Sigmar Polke’s Untitled shows the artist’s emblematic use of the Benday dot which he first began using in his Rasterbilder series from the 1960s. Polke appropriated the aesthetic of the mechanized printing process (which had been limited to the use of screens with simple dots and lines) by producing an image by hand painting the dots. Polke maintains that his affinity with this aesthetic goes back to his childhood. “The fact of my birth would have had little effect on my later work, had I not been born with a vision impairment. While it is not a severe handicap, my shortsightedness gave me access – and that at a very early age – to that raster world that was to become so important in my later work” (S. Polke, Early Influences, Later Consequences in Sigmar Polke: The Three Lies of Painting, Ostfildern-Ruit, 1997, p.285). His take on painting as a ‘machine-like’ practice blurs the definition of representation and its semiotic value, forcing us to reflect on the meaning of imitation. In Untitled Polke paints all his dots by hand, in doing so he transforms the structure of the image, leaving the viewer wandering between fantasy and reality. His art works almost conjure a dreamlike state of the printing machine trying to remember its previously printed image.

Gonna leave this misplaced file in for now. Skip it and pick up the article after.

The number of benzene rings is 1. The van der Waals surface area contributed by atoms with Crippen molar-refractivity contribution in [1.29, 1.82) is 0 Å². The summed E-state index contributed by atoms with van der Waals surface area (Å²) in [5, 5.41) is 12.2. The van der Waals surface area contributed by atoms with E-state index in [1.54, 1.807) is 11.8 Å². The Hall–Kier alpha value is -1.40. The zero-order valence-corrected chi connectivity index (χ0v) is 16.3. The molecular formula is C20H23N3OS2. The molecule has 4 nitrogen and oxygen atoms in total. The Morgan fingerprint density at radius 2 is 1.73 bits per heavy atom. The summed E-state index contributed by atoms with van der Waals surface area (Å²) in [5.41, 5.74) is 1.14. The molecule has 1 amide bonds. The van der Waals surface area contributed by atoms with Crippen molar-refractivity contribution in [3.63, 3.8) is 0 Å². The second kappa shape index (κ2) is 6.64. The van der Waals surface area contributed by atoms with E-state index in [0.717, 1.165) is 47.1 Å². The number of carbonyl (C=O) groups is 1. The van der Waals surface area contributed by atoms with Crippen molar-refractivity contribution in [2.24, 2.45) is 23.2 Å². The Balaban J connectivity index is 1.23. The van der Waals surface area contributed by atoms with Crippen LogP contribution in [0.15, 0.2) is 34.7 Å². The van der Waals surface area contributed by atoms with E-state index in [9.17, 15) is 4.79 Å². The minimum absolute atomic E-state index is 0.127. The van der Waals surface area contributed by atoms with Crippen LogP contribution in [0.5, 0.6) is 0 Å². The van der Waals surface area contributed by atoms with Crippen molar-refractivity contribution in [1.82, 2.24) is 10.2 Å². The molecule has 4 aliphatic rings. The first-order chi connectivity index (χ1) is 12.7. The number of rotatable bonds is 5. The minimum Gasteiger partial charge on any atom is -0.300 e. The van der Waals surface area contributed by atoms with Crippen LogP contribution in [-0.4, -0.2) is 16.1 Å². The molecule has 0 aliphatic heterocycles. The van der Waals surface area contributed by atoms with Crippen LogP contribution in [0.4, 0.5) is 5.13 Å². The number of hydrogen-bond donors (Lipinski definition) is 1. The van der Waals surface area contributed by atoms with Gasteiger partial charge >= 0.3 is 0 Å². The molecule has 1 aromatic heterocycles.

In Untitled Polke extracted an image of consumption – a person shopping in a department store—from mass media. The image functions as a found readymade that allows Polke to transform this banal, commercially produced image into a work of art questioning the nature of high art in a way similar to his American contemporaries Warhol and Lichtenstein. “I like the technical character of the raster images,” Polke once maintained, “as well as their cliché quality. This quality makes me think of multiplication and reproduction, which is also related to imitation. I like the impersonal, neutral and manufactured quality of these images. The raster, to me, is a system, a principle, a method, structure. It divides, disperses, arranges and makes everything the same. I also like that enlarging pictures makes them blurry and sets the dots in motion; I like the motifs switch between being recognizable and being unrecognizable, the ambiguity of the situation, the fact that it stays open …. In that perspective I think that the raster I am using does show a specific view, that it is a general situation and interpretation: the structure of our time, the structure of a social order, of a culture. Standardized, divided, fragmented, rationed, grouped, specialized.” (S. Polke, quoted in Hülsmanns, “Kultur des Rasters.” Translation by Magnus Schaefer. Kathrin Rottmann, ‘Polke in Context: A Chronology’ in Alibis: Sigmar Polke 1963-2010, exh. cat., Museum of Modern Art, New York, 2014. p. 53).
The combination of different painting techniques, used in Untitled, alludes to the instability of our perceptual value. His heterogenous transformation of a mechanical produced image into a hand painted artwork leaves the viewer wondering over the criticality and approachability of the image, leaving one ambiguous not only about the image source but also of the methods of creation and associated values. As a student of Joseph Beuys, Polke and Gerhard Richter were inclined to regard painting as dead, but each in their own way have transformed the way we look at painting today.